Life is full of surprises, and things aren't always what they appear to be on the surface. Many hidden mysteries are waiting to reveal themselves to the ones who seek them out. There will be times when you expect everything, and you get nothing. But there will also be times when you expect nothing, and you get everything. These are times we cherish the most, for these moments serve as a reminder that life need not be mundane; there is a lot to be excited about if we just open our eyes, our ears and our hearts. Hearing music by a new or previous unexplored artist is reason enough to get excited, and that was precisely my reaction when I first laid ears upon Quintet For New Tango , a new CD by pianist, arranger, and composer Pablo Zeigler. Zeigler is an accomplished player and composer, who from 1978 to 1988 was a member of the late Astor Piazzolla's quintet. Piazzolla, a composer and bandoneon player from Argentina, almost single-handedly re-invented the tango, introducing modern tonality to it's vibrant rhythmic structure.
This CD is proof that Piazzolla had a profound influence on Ziegler, who has assembled a fine quintet which features Enrique Sinesi on bandoneon for most of the cuts on this disc. The quintet plays a well rounded and spirited set of exquisitely orchestrated originals by Ziegler and by Astor Piazolla. 10 out of the 12 tunes were recorded in Buenos Aires and feature Zeigler's working group; the other 2 tunes were recorded in New York City with a quintet, plus Joe Lovano on tenor saxophone. There are ballads like the haunting "Milongueta", and the pretty "El Vals del Duende", spirited tangos such as "Imagenes" and "Desde Otros Tiempos", and darker, brooding themes like "Conexion Portena"and "Ritmico y Nostalgico". Lovano's role on "Once again...Milonga", and "Muchacha de Boedo" is largely that of ensemble player, but it is always nice to hear his warm tenor, no matter what the context. All in all, a very intriguing set by one Pablo Zeigler, a talented man who has a lot to say, and says it with clarity, focus and conviction. Recommended.
Track Listing: Conexion Portena; Desde Otros Tiempos; Milongueta; Once Again...Milonga; Imagenes 676; Alrededor del Choclo; El Vals del Duende; Ritmico y Nostalgico; Astor's Place; Muchacha de Boedo; Sandunga; Primavera Portena
Personnel: Pablo Ziegler (piano); Walter Castro (bandoneon); Enrique Sinesi (guitar) Horatio Hurtado (bass); Horacio Lopez (drums) and on tracks 4 & 10: Joe Lovano (Tenor sax); Hector del Curto (bandoneon); Claudio Ragazzi (guitar); Pablo Aslan (bass); Satoshi Takeishi (drums)
I was first exposed to jazz circa 1973, when I met a fellow who ran Kappy's Record Store over near 10th Ave., on 42nd St. in NYC. We really clicked and when I told him I played piano and went to Music & Art HS, and had just started at City College of NY as a music major, he asked if I liked jazz...I said yes but I didn't know much about it, but that I did have sheet music for many popular 1920's through 1940's tunes by noted composers (Porter; Gershwins; Irving Berlin; Rodgers & Hammerstein/Hart; Jerome Kern; Lerner & Loewe; etc.) that my mother had sung beautifully starting in the 1940's including tons of famous show tunes, and I played many of those songs already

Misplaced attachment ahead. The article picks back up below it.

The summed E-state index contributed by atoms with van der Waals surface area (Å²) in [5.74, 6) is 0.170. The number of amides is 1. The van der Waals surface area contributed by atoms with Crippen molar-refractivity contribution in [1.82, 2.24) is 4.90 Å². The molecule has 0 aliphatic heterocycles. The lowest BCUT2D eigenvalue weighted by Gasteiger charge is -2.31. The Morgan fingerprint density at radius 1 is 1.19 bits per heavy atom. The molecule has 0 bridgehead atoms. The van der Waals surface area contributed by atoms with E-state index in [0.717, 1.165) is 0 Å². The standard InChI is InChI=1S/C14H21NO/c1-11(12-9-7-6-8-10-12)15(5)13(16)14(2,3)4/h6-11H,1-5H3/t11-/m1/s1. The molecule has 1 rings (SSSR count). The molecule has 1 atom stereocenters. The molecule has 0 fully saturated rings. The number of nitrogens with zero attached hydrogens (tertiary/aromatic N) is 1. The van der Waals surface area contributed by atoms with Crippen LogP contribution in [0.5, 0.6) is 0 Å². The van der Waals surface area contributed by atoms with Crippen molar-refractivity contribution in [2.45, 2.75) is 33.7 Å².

I was first exposed to jazz circa 1973, when I met a fellow who ran Kappy's Record Store over near 10th Ave., on 42nd St. in NYC. We really clicked and when I told him I played piano and went to Music & Art HS, and had just started at City College of NY as a music major, he asked if I liked jazz...I said yes but I didn't know much about it, but that I did have sheet music for many popular 1920's through 1940's tunes by noted composers (Porter; Gershwins; Irving Berlin; Rodgers & Hammerstein/Hart; Jerome Kern; Lerner & Loewe; etc.) that my mother had sung beautifully starting in the 1940's including tons of famous show tunes, and I played many of those songs already. SOOOO... he started me off LP's by Oscar Peterson, Art Tatum, Bud Powell, Errol Garner, Bill Evans, Monty Alexander, Charlie Byrd, and Dave Brubeck... does it get any better than that? ...No, it doesn't. I was hooked!!
I met and had a master class with the late music giant John Lewis, leader of the Modern Jazz Quartet! This was at CCNY in 1977. I was blessed! It was an incredible class... how could it have been anything else?!?!
The first jazz record I bought was...I bought numerous records from my friend at the record store, as mentioned above. He introduced me to nothing but music giants/legends! I think The Dave Brubeck Quartet, Greatest Hits, was actually the first one.
My advice to new listeners... study first--understand the rudiments--solfeggio, keys, scales, and basic chords. Read a book or take a class that includes the study of chord progressions, especially in jazz. It should ideally be a piano class so you can play multiple notes together. Have a good EAR or else it's not really worth it in my view...to become a musician, a good EAR for music is about as fundamental as breathing! Learn to read chord charts--i.e., lead sheets - wherein you play various voicings of the chords--major, minor, dominant 7th (alterations of these, you can learn over time - the basic chords are most important for starters), plus the melody, on the piano or keyboard. If you have to read the exact notes, then it's not the same as actually internalizing it & getting it all into your head. If you can do this, I think you're ready not only for listening to jazz, but understanding many concepts of it! Of course...anyone can listen to jazz... but I think it's so good to also have a grasp of it.